The Road to Nowhere – Part 1

January 28, 2012

It was 30 minutes from the Ferry terminal, but I knew I had to go there. As we sailed through the Tongass Narrows into Ketchikan, the Pursor on our cruise ship pointed out the Road to Nowhere. It just stops at a curve and doesn’t continue. He told us that it was supposed to be connected to the $350 million dollar Bridge to Nowhere which was probably never going to be built. I had to take a taxi to see this boondoggle, but it was worth it.

The taxi ride out to the end of the Road to Nowhere is impressive. Even in this land of constant frost heaves, the road is smooth and pothole-less. The only other vehicle I saw out there was a taxi going the opposite direction. Apparently, I’m not the only tourist in the world that revels in seeing the sheer absence of something. Imagine if someone removed Niagara Falls or absconded with the London Tower. People would go to see those holes in the ground. I wanted to see the end of the Road to Nowhere and the beginning of the proposed Bridge to Nowhere.

Are you confused yet? Don’t be. It’s a simple tale of massive government spending and pork-barrel politics. Gravina Island (see the above picture) sits in the middle of Tongass Narrows, the main shipping and cruising lane of Alaska’s southeast coast. On the island sits the International airport for Ketchikan and region. In addition, fifty other people call the island home. The only public transportation on and off the island is a ferry service that runs every half hour. It mostly carries foot passengers from the airport, but also has a way for cars and trucks to get across as well. Alaska’s Department of Transportation sought in 2005 to build a bridge to replace the ferry service. To span the Narrows, it would be as long as the Golden Gate bridge and taller than the Brooklyn Bridge. The cost was proposed at $350 million.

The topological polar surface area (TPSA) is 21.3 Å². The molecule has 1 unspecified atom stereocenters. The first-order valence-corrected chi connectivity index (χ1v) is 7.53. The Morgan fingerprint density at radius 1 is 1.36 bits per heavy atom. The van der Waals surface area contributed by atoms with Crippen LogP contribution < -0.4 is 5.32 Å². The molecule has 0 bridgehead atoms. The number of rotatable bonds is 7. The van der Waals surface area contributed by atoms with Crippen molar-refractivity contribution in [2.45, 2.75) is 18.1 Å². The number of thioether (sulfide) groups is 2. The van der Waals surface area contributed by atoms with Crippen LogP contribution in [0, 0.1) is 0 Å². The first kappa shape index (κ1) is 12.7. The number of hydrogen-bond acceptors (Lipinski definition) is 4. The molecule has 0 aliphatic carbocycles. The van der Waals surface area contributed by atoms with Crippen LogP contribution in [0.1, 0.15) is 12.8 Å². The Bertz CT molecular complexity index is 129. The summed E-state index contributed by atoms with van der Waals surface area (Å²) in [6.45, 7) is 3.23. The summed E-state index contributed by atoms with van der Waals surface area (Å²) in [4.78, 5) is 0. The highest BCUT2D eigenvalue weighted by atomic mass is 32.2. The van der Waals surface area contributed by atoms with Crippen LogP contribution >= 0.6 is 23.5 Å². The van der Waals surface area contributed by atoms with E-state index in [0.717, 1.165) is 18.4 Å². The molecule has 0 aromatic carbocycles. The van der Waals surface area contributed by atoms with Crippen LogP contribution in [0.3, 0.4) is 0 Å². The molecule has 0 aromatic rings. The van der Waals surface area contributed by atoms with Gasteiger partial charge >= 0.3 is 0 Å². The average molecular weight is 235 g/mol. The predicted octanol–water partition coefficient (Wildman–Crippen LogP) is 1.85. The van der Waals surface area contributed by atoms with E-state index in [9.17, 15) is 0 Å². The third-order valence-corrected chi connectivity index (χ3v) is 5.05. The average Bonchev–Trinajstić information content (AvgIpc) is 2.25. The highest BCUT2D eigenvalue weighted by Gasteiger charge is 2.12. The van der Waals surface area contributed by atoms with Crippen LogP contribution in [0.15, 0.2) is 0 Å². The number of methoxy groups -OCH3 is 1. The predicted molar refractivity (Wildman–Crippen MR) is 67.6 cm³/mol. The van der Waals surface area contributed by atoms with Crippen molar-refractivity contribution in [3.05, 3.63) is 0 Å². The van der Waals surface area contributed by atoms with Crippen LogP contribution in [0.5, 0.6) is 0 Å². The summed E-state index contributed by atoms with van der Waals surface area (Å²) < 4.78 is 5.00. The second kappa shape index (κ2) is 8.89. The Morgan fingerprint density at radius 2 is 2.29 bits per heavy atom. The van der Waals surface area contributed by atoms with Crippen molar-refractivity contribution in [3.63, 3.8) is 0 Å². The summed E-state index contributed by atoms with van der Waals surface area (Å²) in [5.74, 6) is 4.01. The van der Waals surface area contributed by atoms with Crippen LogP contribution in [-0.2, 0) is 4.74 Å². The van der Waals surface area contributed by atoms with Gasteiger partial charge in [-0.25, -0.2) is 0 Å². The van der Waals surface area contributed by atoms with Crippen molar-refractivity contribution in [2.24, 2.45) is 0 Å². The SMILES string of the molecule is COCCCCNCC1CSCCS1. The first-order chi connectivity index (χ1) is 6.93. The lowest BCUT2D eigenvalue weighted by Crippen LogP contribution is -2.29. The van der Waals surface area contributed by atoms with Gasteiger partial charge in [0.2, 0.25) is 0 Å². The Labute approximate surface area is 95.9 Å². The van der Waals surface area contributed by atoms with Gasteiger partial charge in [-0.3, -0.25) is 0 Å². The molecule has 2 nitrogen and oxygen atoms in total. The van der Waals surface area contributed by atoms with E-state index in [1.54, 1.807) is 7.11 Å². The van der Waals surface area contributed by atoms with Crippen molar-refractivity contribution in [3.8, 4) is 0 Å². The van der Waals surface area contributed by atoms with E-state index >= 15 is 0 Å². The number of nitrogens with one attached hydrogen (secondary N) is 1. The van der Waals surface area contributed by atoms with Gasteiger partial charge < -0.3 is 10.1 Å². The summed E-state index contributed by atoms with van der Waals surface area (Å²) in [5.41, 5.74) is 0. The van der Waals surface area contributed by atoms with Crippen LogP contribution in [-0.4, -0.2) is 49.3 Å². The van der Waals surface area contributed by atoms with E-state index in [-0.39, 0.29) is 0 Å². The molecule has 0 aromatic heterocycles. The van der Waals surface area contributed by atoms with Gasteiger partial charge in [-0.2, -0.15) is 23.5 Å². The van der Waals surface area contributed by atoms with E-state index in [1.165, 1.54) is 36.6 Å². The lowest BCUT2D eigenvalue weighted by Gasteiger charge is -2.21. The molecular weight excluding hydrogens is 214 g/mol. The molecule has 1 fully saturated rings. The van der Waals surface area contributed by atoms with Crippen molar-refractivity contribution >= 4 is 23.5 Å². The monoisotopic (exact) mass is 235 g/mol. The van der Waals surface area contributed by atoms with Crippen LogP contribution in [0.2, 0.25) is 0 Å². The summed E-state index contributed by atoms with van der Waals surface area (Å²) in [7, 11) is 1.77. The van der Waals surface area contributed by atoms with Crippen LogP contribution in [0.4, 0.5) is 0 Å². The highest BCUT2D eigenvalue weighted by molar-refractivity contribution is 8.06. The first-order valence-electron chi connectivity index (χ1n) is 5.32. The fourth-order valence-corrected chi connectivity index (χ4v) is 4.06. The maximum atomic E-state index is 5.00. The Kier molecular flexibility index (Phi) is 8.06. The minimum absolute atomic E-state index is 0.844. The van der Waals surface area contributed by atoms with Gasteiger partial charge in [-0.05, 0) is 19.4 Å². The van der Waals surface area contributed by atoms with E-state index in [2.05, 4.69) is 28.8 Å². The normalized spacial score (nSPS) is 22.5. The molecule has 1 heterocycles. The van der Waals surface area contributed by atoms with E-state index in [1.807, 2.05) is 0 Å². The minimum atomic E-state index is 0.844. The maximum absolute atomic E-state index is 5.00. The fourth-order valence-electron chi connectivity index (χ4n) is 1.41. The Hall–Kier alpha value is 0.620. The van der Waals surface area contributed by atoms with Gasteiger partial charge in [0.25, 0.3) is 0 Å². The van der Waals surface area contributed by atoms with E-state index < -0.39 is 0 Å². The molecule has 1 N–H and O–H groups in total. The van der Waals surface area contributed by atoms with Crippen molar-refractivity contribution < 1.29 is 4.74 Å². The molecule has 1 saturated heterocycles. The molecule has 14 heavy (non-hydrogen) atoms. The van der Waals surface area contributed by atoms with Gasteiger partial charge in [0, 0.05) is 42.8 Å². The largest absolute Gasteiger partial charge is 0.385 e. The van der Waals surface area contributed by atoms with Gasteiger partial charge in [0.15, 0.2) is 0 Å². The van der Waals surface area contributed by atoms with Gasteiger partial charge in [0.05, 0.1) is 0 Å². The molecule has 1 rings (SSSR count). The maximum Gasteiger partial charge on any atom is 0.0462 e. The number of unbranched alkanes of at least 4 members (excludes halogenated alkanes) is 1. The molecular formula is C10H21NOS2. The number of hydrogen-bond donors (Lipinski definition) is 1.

Congress approved this project through an omnibus spending bill sponsored by Alaska’s congressional delegation. When the press sniffed this one out, they immediately started to call it a “Bridge to Nowhere”. They focused on the 50 residents of the island instead of the nearly 200,000 people who land every year on the tarmac of the airport and the nearly 357,000 that drive to and from the airport every year. As of the writing of this book, the bridge has never been built and may never be built. But that didn’t stop Alaska from building its connector road.

The road is designed to be a conduit from one major highway to the bridge’s approach. It serves no other purpose than that. No one lives along that route and therefore, no one needs to drive along it either. Generally, governments don’t bother to build the connecting road until the bridges are completed. There really is no need to, since the only reason to build a connecting road is to…well, connect two things together. Otherwise, what you have is a road to nowhere. They spent 25 million dollars on that road simply because it had been earmarked for it – and perhaps to pressure the bureaucrats in Washington and Juneau to complete the bridge.

I stood at the end of that road looking all directions. Something occurred to me as I turned around and around.  This is a picture of how Christians live in the Flesh where money is concerned. But before we can go there, let’s review how we are often told to view money as followers of Christ.

It is easy to be clichaic at this point. Most churches teach the same things about money the same way. Regardless of what order the teachings come, these are the essential five things you will hear:

  • * God owns the “cattle on a thousand hills”, which means that all money is essentially God’s money and he can do whatever he wants with his money
  • * God’s people recognize that God supplies all of our needs by offering a tenth (a tithe) of our income to him and to the work of the Church.
  • * We should not go into debt, for that would both dishonor God and put us into a position of slavery to those we owe money.
  • * God will supply all of our needs if we tithe and stay out of debt.
  • * God blesses some people with money so they will have a corresponding ministry of paying for the outreach and vision of the church. This is sometimes called a “Gift of Giving” and is often related to a “Gift of Faith”.